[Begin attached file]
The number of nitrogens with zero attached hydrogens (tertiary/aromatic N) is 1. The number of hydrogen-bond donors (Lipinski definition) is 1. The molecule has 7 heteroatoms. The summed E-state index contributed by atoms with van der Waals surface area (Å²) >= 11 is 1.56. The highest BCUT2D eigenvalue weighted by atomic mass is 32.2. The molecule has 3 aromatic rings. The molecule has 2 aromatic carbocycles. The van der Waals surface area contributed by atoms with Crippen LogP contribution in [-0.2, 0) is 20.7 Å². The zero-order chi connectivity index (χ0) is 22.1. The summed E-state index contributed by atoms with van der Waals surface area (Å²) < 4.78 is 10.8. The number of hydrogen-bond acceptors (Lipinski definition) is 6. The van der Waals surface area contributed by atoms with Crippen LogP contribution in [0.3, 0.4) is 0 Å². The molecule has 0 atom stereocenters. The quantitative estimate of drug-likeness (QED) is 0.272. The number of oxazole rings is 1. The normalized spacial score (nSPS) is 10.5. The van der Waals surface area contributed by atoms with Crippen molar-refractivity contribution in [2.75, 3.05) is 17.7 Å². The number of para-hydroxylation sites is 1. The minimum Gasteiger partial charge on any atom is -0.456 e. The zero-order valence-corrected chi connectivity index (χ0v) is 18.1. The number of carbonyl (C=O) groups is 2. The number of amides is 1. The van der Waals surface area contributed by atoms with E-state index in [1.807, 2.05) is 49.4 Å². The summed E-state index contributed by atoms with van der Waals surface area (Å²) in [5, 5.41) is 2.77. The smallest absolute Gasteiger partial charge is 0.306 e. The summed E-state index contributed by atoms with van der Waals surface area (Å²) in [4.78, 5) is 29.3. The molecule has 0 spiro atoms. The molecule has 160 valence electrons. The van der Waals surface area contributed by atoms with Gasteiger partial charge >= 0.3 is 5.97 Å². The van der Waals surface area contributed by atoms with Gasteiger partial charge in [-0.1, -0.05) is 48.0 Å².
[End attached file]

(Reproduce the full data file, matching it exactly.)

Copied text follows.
The number of nitrogens with zero attached hydrogens (tertiary/aromatic N) is 1. The number of hydrogen-bond donors (Lipinski definition) is 1. The molecule has 7 heteroatoms. The summed E-state index contributed by atoms with van der Waals surface area (Å²) >= 11 is 1.56. The highest BCUT2D eigenvalue weighted by atomic mass is 32.2. The molecule has 3 aromatic rings. The molecule has 2 aromatic carbocycles. The van der Waals surface area contributed by atoms with Crippen LogP contribution in [-0.2, 0) is 20.7 Å². The zero-order chi connectivity index (χ0) is 22.1. The summed E-state index contributed by atoms with van der Waals surface area (Å²) < 4.78 is 10.8. The number of hydrogen-bond acceptors (Lipinski definition) is 6. The van der Waals surface area contributed by atoms with Crippen LogP contribution in [0.3, 0.4) is 0 Å². The molecule has 0 atom stereocenters. The quantitative estimate of drug-likeness (QED) is 0.272. The number of oxazole rings is 1. The normalized spacial score (nSPS) is 10.5. The van der Waals surface area contributed by atoms with Crippen molar-refractivity contribution in [2.75, 3.05) is 17.7 Å². The number of para-hydroxylation sites is 1. The minimum Gasteiger partial charge on any atom is -0.456 e. The zero-order valence-corrected chi connectivity index (χ0v) is 18.1. The number of carbonyl (C=O) groups is 2. The number of amides is 1. The van der Waals surface area contributed by atoms with E-state index in [1.807, 2.05) is 49.4 Å². The summed E-state index contributed by atoms with van der Waals surface area (Å²) in [5, 5.41) is 2.77. The smallest absolute Gasteiger partial charge is 0.306 e. The summed E-state index contributed by atoms with van der Waals surface area (Å²) in [4.78, 5) is 29.3. The molecule has 0 spiro atoms. The molecule has 160 valence electrons. The van der Waals surface area contributed by atoms with Gasteiger partial charge >= 0.3 is 5.97 Å². The van der Waals surface area contributed by atoms with Gasteiger partial charge in [-0.1, -0.05) is 48.0 Å².